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Pikaboo! Big Ben wants to say hello, too!

If you’d like to see more – follow me on Instagram 🙂

HH

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Things you ought to know

London is a notorious concoction of culture and class – I absolutely love it! Everything about it just takes my breath away – and the fashion is something to truly behold.

I could walk down the tube station absolutely stark naked and no one would think twice, they’d probably just nod at me and then proceed on to their next destination. So while I’ve been walking along cobbled streets and little red telephone booths – armed with my South African accent and a Laminated map torn out of my “Tour guide to London” – I’ve been aggressively ticking off things on my London to-do list. Through my pub-hopping escapades, exhaustative exploring and countless trips on the tube, I can’t help but establish a distinguished style that correlates throughout most Brits. My love of lists has therefore encouraged yet another one:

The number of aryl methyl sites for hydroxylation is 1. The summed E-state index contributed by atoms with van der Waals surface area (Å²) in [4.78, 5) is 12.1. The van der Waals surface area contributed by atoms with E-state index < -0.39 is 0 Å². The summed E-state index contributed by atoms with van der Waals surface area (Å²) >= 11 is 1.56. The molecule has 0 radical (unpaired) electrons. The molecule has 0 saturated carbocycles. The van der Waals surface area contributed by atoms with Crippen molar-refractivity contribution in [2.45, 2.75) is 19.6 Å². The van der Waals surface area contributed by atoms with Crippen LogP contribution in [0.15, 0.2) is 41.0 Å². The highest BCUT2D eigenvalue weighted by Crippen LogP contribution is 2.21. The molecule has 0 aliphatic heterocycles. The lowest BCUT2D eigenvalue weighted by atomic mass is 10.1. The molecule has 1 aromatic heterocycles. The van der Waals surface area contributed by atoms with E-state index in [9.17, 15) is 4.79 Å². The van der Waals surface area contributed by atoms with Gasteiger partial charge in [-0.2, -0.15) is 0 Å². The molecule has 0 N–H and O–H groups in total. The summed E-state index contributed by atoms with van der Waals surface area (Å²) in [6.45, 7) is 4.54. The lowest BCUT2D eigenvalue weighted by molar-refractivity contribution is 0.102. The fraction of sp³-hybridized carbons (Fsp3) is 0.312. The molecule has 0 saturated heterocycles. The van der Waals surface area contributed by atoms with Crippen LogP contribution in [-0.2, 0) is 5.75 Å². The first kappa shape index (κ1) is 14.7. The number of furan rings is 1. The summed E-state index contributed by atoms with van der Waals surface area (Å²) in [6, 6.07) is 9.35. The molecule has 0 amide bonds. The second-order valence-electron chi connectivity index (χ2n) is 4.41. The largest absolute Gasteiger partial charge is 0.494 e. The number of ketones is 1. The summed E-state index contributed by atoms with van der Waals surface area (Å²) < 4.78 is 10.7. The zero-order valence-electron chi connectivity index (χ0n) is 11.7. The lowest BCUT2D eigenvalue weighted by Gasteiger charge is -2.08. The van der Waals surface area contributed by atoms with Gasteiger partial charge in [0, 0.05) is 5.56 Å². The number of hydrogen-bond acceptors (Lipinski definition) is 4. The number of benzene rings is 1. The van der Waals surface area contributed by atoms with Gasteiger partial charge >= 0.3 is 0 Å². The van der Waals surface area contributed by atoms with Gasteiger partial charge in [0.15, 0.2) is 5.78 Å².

Things you ought to know before you come to London.

Disclaimer: the following list is highly opinionated and stereotypical. If you don’t agree – that’s totally up to you !

 

  1. Never judge a confident London Lass.

The ones who are willing to flaunt their legs in an H&M miniskirt when the temperature is close to snow-fall and the wind is howling directly into their face. Support them. Back them. They have more confidence than you could probably ever hope for in your wildest dreams! Let them be.

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My friend Paula and I trying to get a good shot of the London Eye – clearly we both failed haha